Ragged-Edge Faith and Reckless Generosity
- Charles R. Swindoll Insight for Living
- 2009 8 Aug
Generosity is not as much an overflow of wealth as it is an overabundance of faith. Stinginess, on the other hand, is a sure sign that a person trusts things instead of God. And make no mistake, we serve what we trust.
My older brother, Orville, was never a wealthy man, but he was wonderfully generous with what he had. He never held back from the Lord . . . and that is still true! It was this overabundance of faith that led him to be a missionary for more than thirty years in Buenos Aires, Argentina. Just before that, he had done some short-term mission work in Mexico and had come north to gather his wife, Erma Jean, and the kids for the long trip down into the far reaches of South America.
Before leaving, they stopped off for a quick visit with our parents in Houston. Now, you have to appreciate the kind of man my father was. Look up the word responsiblein the dictionary, and his picture is there! To him, risks are for those who fail to plan. Responsible people leave nothing to chance. As far as he was concerned, faith is something you exercise when your three backup plans fall through and you have run out of all other options. My father was a believer, but he never understood the life of faith. Not really.
My brother, on the other hand, was stimulated by faith. He has lived his entire adult life on the raw edge of faith. To him, life doesn't get exciting until God, and God alone, can get us through some specific challenge. That drove our dad nuts!
Orville pulled up to the house in an old Chevy sedan on four of the slickest tires I had ever seen. My father always inspected tires when we came to visit. I wondered how long it would take for him to say something. I'm sure Orville did too. Not very is the answer.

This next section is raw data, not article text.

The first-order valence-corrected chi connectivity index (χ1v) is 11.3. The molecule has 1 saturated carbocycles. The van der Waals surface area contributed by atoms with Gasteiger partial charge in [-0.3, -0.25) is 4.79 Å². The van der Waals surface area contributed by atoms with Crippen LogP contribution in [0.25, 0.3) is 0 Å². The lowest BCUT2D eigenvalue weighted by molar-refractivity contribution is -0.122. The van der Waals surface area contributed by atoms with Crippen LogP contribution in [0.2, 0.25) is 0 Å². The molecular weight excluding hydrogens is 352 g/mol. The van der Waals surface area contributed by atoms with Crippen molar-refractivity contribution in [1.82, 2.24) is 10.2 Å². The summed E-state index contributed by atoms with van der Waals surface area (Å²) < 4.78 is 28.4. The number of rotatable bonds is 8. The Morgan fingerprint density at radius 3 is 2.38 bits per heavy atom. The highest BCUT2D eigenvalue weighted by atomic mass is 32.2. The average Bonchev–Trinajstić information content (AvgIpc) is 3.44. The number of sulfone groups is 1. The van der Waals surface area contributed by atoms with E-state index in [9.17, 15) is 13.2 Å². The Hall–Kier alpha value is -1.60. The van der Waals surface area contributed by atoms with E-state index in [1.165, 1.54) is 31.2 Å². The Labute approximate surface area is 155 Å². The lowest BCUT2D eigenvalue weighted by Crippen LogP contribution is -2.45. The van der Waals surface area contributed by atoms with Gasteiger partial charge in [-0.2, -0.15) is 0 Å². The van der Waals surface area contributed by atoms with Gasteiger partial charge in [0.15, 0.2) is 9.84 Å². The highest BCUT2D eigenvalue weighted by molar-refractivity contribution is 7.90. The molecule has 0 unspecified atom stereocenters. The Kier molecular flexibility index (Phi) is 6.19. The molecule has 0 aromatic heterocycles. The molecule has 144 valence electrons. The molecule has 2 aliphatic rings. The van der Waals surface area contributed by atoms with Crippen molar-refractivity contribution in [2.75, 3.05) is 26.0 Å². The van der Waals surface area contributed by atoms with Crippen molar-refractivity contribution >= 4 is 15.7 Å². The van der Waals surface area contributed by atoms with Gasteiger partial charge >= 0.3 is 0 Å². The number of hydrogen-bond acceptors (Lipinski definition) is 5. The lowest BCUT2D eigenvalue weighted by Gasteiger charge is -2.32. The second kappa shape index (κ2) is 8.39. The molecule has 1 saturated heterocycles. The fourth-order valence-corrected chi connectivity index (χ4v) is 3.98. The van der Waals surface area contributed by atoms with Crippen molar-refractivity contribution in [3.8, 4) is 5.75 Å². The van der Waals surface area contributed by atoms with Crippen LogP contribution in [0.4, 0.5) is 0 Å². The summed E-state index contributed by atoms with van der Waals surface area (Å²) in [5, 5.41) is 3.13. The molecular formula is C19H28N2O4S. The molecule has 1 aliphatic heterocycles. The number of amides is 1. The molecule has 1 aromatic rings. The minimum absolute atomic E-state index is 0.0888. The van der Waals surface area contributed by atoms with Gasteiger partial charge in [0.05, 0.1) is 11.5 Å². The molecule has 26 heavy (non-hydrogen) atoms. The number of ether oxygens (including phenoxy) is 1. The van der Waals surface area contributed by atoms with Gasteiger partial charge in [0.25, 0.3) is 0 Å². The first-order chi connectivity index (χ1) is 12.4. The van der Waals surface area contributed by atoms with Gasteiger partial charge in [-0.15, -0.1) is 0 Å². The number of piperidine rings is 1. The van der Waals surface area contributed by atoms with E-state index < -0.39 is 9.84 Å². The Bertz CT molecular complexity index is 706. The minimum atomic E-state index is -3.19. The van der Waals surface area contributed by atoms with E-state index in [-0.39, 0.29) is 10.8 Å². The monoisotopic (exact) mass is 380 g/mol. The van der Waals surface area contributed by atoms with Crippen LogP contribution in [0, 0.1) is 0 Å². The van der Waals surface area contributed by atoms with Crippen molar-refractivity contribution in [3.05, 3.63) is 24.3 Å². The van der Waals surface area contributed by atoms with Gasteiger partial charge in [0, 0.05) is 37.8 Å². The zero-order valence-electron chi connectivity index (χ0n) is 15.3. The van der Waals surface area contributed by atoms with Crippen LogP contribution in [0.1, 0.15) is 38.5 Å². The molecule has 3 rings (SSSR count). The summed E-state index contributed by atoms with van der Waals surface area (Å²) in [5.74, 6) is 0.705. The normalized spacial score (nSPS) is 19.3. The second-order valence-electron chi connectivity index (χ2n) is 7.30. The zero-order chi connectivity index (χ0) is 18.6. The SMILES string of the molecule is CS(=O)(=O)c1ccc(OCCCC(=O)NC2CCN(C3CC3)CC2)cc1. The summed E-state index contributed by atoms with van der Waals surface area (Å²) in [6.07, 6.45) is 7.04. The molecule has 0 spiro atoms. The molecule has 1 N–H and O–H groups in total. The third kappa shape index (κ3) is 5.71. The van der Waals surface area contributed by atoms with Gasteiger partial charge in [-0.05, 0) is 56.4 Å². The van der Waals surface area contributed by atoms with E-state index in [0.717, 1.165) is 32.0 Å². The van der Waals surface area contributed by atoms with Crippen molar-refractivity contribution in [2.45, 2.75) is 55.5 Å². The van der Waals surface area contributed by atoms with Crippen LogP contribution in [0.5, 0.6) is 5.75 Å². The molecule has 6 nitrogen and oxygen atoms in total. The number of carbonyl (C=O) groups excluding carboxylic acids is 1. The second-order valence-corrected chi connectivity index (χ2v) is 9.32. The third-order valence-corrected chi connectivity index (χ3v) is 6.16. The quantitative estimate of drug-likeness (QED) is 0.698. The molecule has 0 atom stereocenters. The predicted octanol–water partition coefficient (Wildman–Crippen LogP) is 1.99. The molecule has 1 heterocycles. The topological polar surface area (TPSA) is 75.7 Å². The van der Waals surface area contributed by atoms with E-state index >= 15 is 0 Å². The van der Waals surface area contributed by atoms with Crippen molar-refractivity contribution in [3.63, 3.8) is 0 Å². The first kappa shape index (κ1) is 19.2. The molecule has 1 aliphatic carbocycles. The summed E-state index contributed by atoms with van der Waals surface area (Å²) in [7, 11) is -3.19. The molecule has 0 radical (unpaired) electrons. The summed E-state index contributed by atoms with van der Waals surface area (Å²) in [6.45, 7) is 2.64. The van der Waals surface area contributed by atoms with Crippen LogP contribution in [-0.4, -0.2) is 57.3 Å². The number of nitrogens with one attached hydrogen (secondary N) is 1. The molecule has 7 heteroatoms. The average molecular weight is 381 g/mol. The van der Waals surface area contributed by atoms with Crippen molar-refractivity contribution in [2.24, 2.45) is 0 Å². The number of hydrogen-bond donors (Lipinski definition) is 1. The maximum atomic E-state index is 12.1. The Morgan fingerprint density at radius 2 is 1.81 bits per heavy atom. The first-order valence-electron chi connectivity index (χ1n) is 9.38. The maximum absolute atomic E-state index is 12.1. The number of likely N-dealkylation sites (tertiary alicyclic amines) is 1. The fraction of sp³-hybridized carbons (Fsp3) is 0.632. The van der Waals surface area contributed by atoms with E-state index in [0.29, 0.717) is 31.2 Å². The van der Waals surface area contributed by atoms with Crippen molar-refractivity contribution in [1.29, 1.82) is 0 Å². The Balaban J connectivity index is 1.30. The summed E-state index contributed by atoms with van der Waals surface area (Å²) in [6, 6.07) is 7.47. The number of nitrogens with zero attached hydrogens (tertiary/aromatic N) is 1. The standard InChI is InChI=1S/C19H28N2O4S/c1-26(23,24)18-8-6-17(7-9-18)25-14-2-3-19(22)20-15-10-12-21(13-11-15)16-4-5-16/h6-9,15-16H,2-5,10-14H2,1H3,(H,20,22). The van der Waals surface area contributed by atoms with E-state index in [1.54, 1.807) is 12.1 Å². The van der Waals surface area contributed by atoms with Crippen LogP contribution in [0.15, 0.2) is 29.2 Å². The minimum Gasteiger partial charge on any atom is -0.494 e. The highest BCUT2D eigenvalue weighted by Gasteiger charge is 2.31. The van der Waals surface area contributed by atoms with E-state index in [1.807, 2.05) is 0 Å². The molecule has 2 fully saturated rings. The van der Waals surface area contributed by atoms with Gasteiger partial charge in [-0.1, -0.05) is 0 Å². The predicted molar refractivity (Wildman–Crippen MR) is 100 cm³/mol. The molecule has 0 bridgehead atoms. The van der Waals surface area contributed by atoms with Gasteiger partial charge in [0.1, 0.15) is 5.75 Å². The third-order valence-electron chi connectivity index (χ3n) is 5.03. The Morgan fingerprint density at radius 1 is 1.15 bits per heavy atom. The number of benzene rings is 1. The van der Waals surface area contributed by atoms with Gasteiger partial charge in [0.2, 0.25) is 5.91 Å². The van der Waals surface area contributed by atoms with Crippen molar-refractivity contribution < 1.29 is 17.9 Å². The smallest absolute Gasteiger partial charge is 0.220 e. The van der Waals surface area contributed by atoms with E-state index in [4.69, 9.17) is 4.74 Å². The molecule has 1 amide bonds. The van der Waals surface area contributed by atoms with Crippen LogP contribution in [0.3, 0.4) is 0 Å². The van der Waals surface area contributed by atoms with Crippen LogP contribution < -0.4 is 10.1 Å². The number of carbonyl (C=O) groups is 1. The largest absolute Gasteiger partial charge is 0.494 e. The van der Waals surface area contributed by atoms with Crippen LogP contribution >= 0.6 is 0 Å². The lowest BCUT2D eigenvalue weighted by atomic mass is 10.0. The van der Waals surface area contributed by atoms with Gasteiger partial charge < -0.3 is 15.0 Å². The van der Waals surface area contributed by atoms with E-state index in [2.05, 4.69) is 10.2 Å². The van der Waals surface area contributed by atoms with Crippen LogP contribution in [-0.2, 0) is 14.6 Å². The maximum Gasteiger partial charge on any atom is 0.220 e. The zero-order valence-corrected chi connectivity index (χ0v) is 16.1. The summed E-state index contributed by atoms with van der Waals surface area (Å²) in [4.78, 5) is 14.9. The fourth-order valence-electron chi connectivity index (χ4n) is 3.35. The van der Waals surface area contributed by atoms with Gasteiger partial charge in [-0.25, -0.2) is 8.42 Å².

After a great supper of good ol' collard greens and corn bread, onions and red beans, my mother and sister went into the kitchen, leaving my father at one end of the table, Orville at the other, and me sitting on one side. Then it started.
"Son, how much money do you have for your long trip?"
"Oh, Dad, don't worry about it. We're gonna be fine."
Before he could change the subject, my father pressed the issue, "Answer me! How much money do you have in your wallet?"
Orville smiled and shrugged as he said, "I don't have any in my wallet."
I sat silent, watching this verbal tennis match.
"Nothing in your wallet? How much money do you have? You're gettin' ready to go down to South America! How much money you got?"
With that, my brother smiled, dug into his pocket, pulled out a quarter, set it on its edge on his end of the table, then gave it a careful thump. It slowly rolled past me all the way to my father's end of the table and fell into his hand. Dad said, "A quarter? That is all you've got?"
Orville broke into an even bigger smile and said, "Yeah. Isn't that exciting!"
That was not the word my father had in mind. After a heavy sigh and a very brief pause, Dad shook his head and said, "Orville, I just don't understand you."
My brother grew more serious. Looking Dad in the eyes, he answered without blinking, "No, Dad, you never have."
I don't know how he actually made the trip to their destination . . . or how he and Erma Jean took care of all their little kids, but they never went hungry. And they served in Buenos Aires and traveled to other parts of the world for more than three decades. My father was a man who emerged through the Great Depression, lived in fear of poverty his whole life, seldom took a risk, and never experienced the joy of trusting God that made my brother smile so big that day.
Jesus never said that having nice things is wrong. By His sovereign choice, He may ordain some to be as poor as Himself and His disciples. Yet He may want others to have an overabundance of money and material goods so that they might give in abundance. His chief concern is not the issue of wealth; He cares about us and where we turn for security. Whether or not we own nice things, He wants to be sure that they don't own us!
Generosity is not only a sure sign of faith; it's also a surefire way to stimulate it. As soon as something begins to feel just a little too crucial to our happiness or safety, it's time to show it who's boss by giving it away.
Taken from Charles R. Swindoll, "Ragged-Edge Faith and Reckless Generosity," Insights (May 2007): 1-2. Copyright © 2007, Charles R. Swindoll, Inc. All rights reserved worldwide.